At this point, outputting the number is easy. For each T cell that's 1, from right to left, increase the matching B cell by 48 (the ASCII value of the '0' character), output it, and decrease it by 48 again. Adding digits is easy too; the part I found hard was figuring out how to do the carries, breaking "15" into "5, carry the 1". The solution I found for this program was basically a switch/case statement: a set of nested loops that peel off one case at a time. For all cases where the sum is less than 10, we skip past the innermost loops that carry the 1. This is not the most concise solution possible, though it may be the quickest.]
>++++++++++>+>+ Initialize: linefeed=10, A=1, T=1, B=0.
[ Main loop: each iteration outputs one Fibonacci number from B and computes the next one (A+B).
[ Output loop: outputs one digit per iteration
+++++[>++++++++<-] Increase B digit by 48 for visible output (ASCII codes for the visible digit characters '0' through '9' are 48 through 57)
>.< Output ASCII for this digit of B.
++++++[>--------<-] Decrease B by 48 to restore it to range 0-9.
+<<< Restore T=1, and go left to the next T marker, if any.
] End of output loop; go back to output next digit, or exit.
>.>> All digits of B have been output. Output linefeed (ASCII code 10) and go back to the leftmost T marker.
[ Update loop: each iteration updates one digit of A and B (setting A to B and B to A+B, with carries)
[-] Clear T to 0 (it was either 1 or 2 before)
<[>+<-] Move this digit of A to empty T cell for the moment.
>>[<<+>+>-] Set A cell = B, and T cell = (A+B) (may exceed 9 now, so we may need to carry a 1 next).
<[>+<-[>+<-[>+<-[>+<-[>+<-[ Start moving sum from T cell to B cell gradually. (If sum was 0-5 we skip forward as soon as we finish moving it.)
>+<-[>+<-[>+<-[>+<- Continue moving sum if it was greater than 5 (this line is cases 6-9).
[ We enter this loop if sum exceeded 9, so we need to carry a 1.
>[-] Set B cell = 0 (last digit of "10"; this is case 10).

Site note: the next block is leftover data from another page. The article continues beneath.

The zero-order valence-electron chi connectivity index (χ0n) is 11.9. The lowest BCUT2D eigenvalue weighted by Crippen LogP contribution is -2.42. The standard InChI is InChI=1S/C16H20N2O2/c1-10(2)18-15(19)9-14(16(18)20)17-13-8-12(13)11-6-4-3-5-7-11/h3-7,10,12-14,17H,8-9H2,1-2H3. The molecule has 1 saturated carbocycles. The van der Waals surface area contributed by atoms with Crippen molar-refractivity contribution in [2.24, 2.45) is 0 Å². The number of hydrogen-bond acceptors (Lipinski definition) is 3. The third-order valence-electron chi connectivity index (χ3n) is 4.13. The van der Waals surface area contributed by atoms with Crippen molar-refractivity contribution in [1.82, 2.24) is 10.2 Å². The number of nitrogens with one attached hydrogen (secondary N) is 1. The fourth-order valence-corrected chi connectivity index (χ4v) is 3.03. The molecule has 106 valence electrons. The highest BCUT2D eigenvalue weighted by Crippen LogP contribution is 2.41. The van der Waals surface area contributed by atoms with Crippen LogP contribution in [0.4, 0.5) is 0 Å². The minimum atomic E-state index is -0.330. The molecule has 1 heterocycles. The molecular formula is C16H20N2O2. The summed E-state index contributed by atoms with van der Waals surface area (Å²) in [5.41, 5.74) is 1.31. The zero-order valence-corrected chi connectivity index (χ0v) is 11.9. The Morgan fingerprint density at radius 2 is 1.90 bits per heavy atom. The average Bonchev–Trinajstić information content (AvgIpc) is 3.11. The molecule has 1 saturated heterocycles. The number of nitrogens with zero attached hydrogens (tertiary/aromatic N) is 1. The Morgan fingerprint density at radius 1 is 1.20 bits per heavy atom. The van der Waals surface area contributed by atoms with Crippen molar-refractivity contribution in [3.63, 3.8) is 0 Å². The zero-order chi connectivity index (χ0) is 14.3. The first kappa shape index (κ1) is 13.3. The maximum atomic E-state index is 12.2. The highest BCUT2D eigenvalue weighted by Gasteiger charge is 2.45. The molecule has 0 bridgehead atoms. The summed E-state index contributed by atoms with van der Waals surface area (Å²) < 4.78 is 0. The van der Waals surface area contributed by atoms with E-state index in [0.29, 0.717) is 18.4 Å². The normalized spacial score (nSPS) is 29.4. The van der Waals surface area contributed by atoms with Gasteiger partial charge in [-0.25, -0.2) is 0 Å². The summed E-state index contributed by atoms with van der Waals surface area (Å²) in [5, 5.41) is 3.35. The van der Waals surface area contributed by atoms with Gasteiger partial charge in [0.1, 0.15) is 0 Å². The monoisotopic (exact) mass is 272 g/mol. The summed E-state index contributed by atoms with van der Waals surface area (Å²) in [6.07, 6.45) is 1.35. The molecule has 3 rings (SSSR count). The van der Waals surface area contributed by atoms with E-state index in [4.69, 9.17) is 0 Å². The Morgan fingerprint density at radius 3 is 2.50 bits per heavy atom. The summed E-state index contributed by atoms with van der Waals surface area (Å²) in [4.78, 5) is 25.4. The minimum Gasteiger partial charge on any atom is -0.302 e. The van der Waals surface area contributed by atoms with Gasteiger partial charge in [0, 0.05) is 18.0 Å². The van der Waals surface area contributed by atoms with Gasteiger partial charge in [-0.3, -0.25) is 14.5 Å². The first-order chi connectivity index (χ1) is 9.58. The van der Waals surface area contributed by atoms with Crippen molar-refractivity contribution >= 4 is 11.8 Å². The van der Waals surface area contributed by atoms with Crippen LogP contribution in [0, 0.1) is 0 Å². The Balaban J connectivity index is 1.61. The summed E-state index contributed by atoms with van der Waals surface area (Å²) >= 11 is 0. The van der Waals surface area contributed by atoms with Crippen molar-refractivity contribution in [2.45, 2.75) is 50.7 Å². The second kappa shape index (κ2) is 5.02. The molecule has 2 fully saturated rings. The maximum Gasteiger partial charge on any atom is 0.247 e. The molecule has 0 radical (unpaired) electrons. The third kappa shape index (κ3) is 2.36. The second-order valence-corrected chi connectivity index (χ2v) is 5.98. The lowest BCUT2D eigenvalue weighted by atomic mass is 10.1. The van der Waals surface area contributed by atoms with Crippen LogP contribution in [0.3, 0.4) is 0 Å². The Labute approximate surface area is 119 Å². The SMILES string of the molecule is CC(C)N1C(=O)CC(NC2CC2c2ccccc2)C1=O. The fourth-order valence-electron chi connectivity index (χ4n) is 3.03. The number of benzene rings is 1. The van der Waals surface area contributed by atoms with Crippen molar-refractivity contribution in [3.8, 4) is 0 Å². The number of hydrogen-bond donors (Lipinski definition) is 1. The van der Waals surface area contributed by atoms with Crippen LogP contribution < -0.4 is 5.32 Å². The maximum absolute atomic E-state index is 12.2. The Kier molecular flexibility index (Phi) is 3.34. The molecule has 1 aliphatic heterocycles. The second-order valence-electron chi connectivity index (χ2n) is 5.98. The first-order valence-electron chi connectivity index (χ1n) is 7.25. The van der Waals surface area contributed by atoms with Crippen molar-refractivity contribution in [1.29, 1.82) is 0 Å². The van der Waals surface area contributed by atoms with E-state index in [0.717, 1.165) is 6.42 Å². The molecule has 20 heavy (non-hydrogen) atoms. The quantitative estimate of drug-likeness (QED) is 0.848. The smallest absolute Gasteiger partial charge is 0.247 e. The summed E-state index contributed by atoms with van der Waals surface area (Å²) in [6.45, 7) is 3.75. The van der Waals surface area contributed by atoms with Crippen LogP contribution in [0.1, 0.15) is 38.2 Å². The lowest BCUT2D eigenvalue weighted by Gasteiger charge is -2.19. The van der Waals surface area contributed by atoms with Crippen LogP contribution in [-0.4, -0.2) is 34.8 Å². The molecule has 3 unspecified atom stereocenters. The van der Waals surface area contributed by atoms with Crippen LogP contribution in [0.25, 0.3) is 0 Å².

>+ Add 1 to the next digit of A (this is a way to carry a 1 into the next digit of the sum, because in the next iteration of the update loop, that digit of A will go into the sum, but will not persist apart from that).
>+ Add 1 to the next T marker to ensure it's nonzero, so the update loop will be executed at least once more. (The next T might have been zero if this sum is longer than the old B, and this is the last carry which lengthens B. A+B is one digit longer than B every 4th or 5th Fibonacci number.)
<<<- Decrease the current T by the 1 we just added to the sum. (We're still moving the sum from T cell to B cell gradually; this long case just changed "9" into "10", carrying a 1.)
[>+<-] Move the rest of the sum from T cell to B cell. (If sum was 11-19, this sets B cell = 1-9 to match, storing the sum's second digit in B cell by running this loop 1-9 times. This handles cases 11-19.)
]]]]]]]]]] Ends of skip loops for cases where sum was 0-9 and we skipped doing the carry
+>>> Restore marker T=1 and go to next T marker, if any, to update next digit of A and B.
] End of update loop; go back to loop start and update next digit, or exit loop when all digits have been updated.
<<< Done updating. New sum A+B is in B cells, previous B value is in A cells now. Go back to rightmost T marker.
] End of main loop, which never terminates; go back to start of main loop and output the new sum.
This program showed me:
-That handling variable-sized data is necessary and not too hard
-Breadcrumb technique for scanning through data with [>>>] (optionally doing more things at each cell, as in this case)
-Interleaved storage technique for giving several numbers (or whatever) their own space without their getting in each other's way
-Don't keep data around longer than you need it. (heuristic)
-Keep written maps of the memory layout at different times; brainfuck is less self-documenting than most languages, so your code alone isn't enough.
(In this case the maps for the update loop might look something like this:
0 10 a t' b a t b 0 0 0
0 10 a' 0 b a t b 0 0 0
0 10 0 a b' a t b 0 0 0
0 10 b c' 0 a t b 0 0 0
0 10 b 0' c a t b 0 0 0
0 10 b t c a t' b 0 0 0
I often keep these maps with pen and paper.)
-Case statement technique (which I next used for a verbose ROT13 program)
-To consider reversing reversible transformations rather than making temporary copies of values. x+48-48=x.
-That a brainfuck program needn't be terribly slow or complicated. (This one executes <450 commands per character of output. The operations are O(log n) in the numbers involved, which is optimal.)